Court Has Discretion to Decide Issue of Inequitable Conduct Prior to Jury Trial on Invalidity
June 26, 2006
Last Month at the Federal Circuit - July 2006
Judges: Newman (dissenting), Lourie, Rader (author)
In Agfa Corp. v. Creo Products Inc., No. 05-1079 (Fed. Cir. June 26, 2006), the Federal Circuit affirmed the district court’s holding that Agfa Corporation’s (“Agfa”) asserted patents are unenforceable for inequitable conduct, granted Creo Products Inc.’s (“Creo”) request that inequitable conduct be tried to the court prior to a jury trial on other issues, and awarded Creo its attorneys’ fees.
Agfa owns six patents directed to various features of a “computer-to-plate” (CTP) system, which takes a desired image, including written and/or graphic content, and transfers that image directly from a computer onto a printing plate for large-scale printing. The patents teach improvements to CTP automation by facilitating the creation of multiple plates of different sizes.
Agfa sued Creo, alleging that Creo’s CTP system infringed Agfa’s six patents. As a defense and counterclaim, Creo asserted that Agfa engaged in inequitable conduct before the PTO by failing to disclose several prior art systems, thereby rendering Agfa’s patents unenforceable. The district court severed the inequitable conduct issue, conducted a bench trial on that issue, and declared Agfa’s patents unenforceable. The district court also awarded attorneys’ fees under 35 U.S.C. § 285 because Agfa’s inequitable conduct rendered the case exceptional.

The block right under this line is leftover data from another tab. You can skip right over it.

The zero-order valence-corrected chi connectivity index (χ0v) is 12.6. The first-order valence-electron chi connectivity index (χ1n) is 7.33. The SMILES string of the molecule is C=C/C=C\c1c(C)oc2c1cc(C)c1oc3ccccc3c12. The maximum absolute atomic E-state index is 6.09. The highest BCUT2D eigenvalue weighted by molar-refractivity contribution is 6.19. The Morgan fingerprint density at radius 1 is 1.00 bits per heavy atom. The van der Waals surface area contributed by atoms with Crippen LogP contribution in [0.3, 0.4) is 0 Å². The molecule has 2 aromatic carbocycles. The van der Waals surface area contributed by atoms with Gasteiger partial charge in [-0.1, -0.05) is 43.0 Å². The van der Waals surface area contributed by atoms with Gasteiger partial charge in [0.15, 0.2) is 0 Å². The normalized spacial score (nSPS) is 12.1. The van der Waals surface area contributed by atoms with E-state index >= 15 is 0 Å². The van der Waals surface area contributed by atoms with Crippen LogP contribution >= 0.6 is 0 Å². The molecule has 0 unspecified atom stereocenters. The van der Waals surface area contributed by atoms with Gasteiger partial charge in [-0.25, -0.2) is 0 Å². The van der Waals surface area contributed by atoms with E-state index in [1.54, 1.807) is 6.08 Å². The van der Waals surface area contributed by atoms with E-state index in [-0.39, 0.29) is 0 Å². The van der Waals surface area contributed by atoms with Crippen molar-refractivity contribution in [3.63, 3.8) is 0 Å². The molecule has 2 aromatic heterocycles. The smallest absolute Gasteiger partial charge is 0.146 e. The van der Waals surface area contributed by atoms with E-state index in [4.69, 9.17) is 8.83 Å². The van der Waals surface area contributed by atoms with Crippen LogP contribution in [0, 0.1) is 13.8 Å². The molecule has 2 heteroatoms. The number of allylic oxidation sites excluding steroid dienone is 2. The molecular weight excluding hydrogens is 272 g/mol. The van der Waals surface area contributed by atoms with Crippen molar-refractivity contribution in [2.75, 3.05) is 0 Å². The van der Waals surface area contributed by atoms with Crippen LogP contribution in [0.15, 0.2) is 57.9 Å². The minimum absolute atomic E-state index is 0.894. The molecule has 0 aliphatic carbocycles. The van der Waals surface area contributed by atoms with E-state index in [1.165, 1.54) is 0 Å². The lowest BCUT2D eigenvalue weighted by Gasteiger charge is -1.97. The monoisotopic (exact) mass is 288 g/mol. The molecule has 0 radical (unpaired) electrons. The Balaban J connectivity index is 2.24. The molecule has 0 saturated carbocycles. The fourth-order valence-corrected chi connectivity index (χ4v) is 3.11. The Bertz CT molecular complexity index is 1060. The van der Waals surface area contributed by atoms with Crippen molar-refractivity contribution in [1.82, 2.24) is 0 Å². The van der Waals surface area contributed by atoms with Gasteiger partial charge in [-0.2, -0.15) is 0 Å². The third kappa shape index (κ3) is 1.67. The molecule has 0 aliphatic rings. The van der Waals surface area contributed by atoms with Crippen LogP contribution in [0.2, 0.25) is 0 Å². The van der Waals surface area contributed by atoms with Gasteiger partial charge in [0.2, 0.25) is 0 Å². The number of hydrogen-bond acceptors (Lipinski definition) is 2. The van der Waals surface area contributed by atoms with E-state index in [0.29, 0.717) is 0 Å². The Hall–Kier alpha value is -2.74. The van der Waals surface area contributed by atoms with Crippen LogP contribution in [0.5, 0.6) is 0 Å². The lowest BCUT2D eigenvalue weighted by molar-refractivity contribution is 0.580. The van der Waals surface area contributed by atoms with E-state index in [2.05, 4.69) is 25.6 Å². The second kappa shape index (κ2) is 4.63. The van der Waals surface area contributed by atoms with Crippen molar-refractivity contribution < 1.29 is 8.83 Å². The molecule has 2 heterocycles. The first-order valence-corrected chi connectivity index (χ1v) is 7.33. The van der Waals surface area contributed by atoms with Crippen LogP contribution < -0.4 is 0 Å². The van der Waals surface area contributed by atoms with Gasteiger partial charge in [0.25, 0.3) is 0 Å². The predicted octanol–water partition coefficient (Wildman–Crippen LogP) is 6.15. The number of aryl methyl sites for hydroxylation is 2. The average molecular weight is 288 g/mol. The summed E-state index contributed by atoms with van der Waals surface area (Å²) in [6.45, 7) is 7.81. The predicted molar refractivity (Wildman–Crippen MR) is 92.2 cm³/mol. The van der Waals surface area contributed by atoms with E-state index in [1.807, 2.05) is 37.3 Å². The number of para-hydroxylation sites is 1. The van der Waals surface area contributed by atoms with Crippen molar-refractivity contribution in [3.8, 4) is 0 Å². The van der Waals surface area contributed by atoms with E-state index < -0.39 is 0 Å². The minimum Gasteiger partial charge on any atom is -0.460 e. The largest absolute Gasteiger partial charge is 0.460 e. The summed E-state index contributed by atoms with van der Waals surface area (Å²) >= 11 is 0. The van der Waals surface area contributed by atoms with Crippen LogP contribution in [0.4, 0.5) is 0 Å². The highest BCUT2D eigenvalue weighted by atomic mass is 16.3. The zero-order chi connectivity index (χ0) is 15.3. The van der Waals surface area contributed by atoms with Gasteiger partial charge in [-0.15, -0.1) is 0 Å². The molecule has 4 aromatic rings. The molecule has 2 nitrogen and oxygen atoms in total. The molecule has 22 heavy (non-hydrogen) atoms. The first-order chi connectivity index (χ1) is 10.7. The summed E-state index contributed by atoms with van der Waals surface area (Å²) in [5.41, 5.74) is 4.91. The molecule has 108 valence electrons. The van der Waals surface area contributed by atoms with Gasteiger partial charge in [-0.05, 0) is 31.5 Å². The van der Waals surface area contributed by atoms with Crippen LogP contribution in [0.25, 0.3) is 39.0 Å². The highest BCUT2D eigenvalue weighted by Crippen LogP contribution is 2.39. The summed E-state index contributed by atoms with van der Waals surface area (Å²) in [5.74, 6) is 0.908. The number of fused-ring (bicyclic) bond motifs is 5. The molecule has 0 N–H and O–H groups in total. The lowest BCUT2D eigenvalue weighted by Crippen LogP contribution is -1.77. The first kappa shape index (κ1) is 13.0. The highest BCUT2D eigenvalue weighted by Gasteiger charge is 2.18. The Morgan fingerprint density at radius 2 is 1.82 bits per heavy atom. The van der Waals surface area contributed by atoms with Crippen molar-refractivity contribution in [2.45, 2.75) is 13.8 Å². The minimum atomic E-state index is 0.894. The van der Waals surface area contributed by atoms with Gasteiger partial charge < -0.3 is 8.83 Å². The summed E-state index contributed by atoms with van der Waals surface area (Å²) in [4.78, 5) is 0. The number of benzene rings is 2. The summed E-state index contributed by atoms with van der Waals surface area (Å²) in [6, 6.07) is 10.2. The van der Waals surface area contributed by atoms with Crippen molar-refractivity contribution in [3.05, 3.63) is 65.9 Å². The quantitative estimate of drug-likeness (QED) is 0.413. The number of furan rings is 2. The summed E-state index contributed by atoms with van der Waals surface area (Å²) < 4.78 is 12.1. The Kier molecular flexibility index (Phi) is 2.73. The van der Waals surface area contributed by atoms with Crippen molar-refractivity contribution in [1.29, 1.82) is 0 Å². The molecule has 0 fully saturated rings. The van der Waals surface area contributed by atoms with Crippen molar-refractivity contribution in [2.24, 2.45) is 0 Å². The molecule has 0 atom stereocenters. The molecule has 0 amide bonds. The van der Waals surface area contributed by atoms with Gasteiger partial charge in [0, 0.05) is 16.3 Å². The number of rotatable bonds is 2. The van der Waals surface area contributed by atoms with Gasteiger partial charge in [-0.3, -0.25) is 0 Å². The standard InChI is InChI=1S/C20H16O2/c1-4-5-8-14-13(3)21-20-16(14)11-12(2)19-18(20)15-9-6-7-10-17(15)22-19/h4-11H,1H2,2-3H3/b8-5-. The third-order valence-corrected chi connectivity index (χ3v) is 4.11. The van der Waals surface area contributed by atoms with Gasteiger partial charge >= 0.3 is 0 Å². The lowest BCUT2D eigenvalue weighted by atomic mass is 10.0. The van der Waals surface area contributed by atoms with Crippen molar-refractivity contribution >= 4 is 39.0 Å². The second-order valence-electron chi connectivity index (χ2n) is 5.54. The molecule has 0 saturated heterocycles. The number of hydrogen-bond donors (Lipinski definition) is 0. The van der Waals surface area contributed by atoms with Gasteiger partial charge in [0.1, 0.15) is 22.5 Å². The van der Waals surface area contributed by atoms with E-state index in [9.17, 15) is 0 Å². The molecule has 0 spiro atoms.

The Federal Circuit affirmed the district court’s decision to sever the inequitable conduct issue for a bench trial while postponing for later, if necessary, a jury trial on infringement and invalidity. The Court explained that the case was “almost indistinguishable” from Gardco Manufacturing, Inc. v. Herst Lighting Co., 820 F.2d 1209 (Fed. Cir. 1987), slip op. at 6, and applied Gardco’s reasoning to the present facts. Stating its position as consistent with Beacon Theatres, Inc. v. Westover, 359 U.S. 500 (1959), the Court reasoned that the issues of inequitable conduct and validity in the present case do not constitute “common” issues such that a request for jury trial must be honored. While certain factual aspects “overlapped” in the consideration of inequitable conduct and validity, the Court emphasized that such overlapping factual aspects do not suffice to render the issues “common.” For example, inequitable conduct may render unenforceable an otherwise valid patent. Furthermore, materiality and validity do not present common issues because of the broad “reasonable examiner” standard for materiality. Thus, the Federal Circuit concluded that the issues of inequitable conduct and validity lack commonality and the right to a jury trial, therefore, does not attach to the issue of inequitable conduct.
The Federal Circuit also dismissed Agfa’s contention that Gardco conflicts with dictum in a footnote in In re Lockwood, 50 F.3d 966 (Fed. Cir. 1995), vacated, 515 U.S. 1182 (1995), which suggests that inequitable conduct is analogous to a writ of scire facias and, therefore, requires a jury trial. The Court reasoned that the writ is not a historic analog to inequitable conduct that would trigger a Seventh Amendment right to a jury trial and maintained that the Court has consistently treated inequitable conduct as an equitable defense that may be adjudicated without a jury.